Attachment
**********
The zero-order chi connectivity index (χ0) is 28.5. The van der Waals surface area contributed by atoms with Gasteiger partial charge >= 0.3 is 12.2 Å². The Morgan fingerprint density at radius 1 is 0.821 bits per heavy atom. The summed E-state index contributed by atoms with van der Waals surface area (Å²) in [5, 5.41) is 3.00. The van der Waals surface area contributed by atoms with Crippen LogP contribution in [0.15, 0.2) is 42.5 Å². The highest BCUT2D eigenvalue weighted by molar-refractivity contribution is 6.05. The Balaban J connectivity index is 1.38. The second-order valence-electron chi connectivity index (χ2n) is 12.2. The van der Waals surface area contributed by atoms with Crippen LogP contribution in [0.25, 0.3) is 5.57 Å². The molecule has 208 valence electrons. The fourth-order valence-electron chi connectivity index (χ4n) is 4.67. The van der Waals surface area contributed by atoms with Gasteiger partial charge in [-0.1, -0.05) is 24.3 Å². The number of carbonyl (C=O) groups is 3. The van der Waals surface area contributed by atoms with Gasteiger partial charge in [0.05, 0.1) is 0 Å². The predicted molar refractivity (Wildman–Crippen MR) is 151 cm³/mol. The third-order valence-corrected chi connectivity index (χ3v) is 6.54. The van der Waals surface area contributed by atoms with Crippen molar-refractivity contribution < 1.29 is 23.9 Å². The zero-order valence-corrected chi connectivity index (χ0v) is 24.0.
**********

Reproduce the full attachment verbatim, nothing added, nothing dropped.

The zero-order chi connectivity index (χ0) is 28.5. The van der Waals surface area contributed by atoms with Gasteiger partial charge >= 0.3 is 12.2 Å². The Morgan fingerprint density at radius 1 is 0.821 bits per heavy atom. The summed E-state index contributed by atoms with van der Waals surface area (Å²) in [5, 5.41) is 3.00. The van der Waals surface area contributed by atoms with Crippen LogP contribution in [0.15, 0.2) is 42.5 Å². The highest BCUT2D eigenvalue weighted by molar-refractivity contribution is 6.05. The Balaban J connectivity index is 1.38. The second-order valence-electron chi connectivity index (χ2n) is 12.2. The van der Waals surface area contributed by atoms with Crippen LogP contribution in [0.25, 0.3) is 5.57 Å². The molecule has 208 valence electrons. The fourth-order valence-electron chi connectivity index (χ4n) is 4.67. The van der Waals surface area contributed by atoms with Gasteiger partial charge in [-0.1, -0.05) is 24.3 Å². The number of carbonyl (C=O) groups is 3. The van der Waals surface area contributed by atoms with Gasteiger partial charge in [0.05, 0.1) is 0 Å². The predicted molar refractivity (Wildman–Crippen MR) is 151 cm³/mol. The third-order valence-corrected chi connectivity index (χ3v) is 6.54. The van der Waals surface area contributed by atoms with Crippen molar-refractivity contribution < 1.29 is 23.9 Å². The zero-order valence-corrected chi connectivity index (χ0v) is 24.0.